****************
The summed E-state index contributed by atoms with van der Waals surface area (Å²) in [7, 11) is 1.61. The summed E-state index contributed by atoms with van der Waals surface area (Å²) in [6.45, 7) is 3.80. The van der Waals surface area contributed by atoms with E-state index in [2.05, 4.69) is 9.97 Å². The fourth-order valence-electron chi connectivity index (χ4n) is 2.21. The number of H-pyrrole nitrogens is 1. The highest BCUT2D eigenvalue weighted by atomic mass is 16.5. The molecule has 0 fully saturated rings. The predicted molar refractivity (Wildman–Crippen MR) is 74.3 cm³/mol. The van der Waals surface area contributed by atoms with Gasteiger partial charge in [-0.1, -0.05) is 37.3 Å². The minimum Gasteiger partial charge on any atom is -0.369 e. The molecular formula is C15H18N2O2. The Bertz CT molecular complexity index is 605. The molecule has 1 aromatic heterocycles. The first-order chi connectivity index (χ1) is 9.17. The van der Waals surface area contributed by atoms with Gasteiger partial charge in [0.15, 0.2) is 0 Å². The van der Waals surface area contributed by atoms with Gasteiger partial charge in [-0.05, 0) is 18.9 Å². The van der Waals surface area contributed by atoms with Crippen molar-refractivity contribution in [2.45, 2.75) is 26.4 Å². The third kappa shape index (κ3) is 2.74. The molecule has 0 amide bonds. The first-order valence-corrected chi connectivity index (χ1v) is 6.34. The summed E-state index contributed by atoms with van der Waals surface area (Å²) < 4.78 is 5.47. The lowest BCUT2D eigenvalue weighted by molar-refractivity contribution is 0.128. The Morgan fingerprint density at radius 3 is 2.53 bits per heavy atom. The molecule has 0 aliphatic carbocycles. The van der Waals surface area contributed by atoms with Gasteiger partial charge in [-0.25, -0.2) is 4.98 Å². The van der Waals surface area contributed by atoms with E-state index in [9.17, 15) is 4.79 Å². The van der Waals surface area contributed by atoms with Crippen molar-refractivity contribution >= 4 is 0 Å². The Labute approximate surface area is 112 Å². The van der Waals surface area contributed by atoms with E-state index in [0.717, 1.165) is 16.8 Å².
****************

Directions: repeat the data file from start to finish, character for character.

The summed E-state index contributed by atoms with van der Waals surface area (Å²) in [7, 11) is 1.61. The summed E-state index contributed by atoms with van der Waals surface area (Å²) in [6.45, 7) is 3.80. The van der Waals surface area contributed by atoms with E-state index in [2.05, 4.69) is 9.97 Å². The fourth-order valence-electron chi connectivity index (χ4n) is 2.21. The number of H-pyrrole nitrogens is 1. The highest BCUT2D eigenvalue weighted by atomic mass is 16.5. The molecule has 0 fully saturated rings. The predicted molar refractivity (Wildman–Crippen MR) is 74.3 cm³/mol. The van der Waals surface area contributed by atoms with Gasteiger partial charge in [-0.1, -0.05) is 37.3 Å². The minimum Gasteiger partial charge on any atom is -0.369 e. The molecular formula is C15H18N2O2. The Bertz CT molecular complexity index is 605. The molecule has 1 aromatic heterocycles. The first-order chi connectivity index (χ1) is 9.17. The van der Waals surface area contributed by atoms with Gasteiger partial charge in [0.15, 0.2) is 0 Å². The van der Waals surface area contributed by atoms with Gasteiger partial charge in [-0.05, 0) is 18.9 Å². The van der Waals surface area contributed by atoms with Crippen molar-refractivity contribution in [2.45, 2.75) is 26.4 Å². The third kappa shape index (κ3) is 2.74. The molecule has 0 amide bonds. The first-order valence-corrected chi connectivity index (χ1v) is 6.34. The summed E-state index contributed by atoms with van der Waals surface area (Å²) < 4.78 is 5.47. The lowest BCUT2D eigenvalue weighted by molar-refractivity contribution is 0.128. The Morgan fingerprint density at radius 3 is 2.53 bits per heavy atom. The molecule has 0 aliphatic carbocycles. The van der Waals surface area contributed by atoms with Gasteiger partial charge in [-0.25, -0.2) is 4.98 Å². The van der Waals surface area contributed by atoms with E-state index in [9.17, 15) is 4.79 Å². The van der Waals surface area contributed by atoms with Crippen molar-refractivity contribution >= 4 is 0 Å². The Labute approximate surface area is 112 Å². The van der Waals surface area contributed by atoms with E-state index in [0.717, 1.165) is 16.8 Å².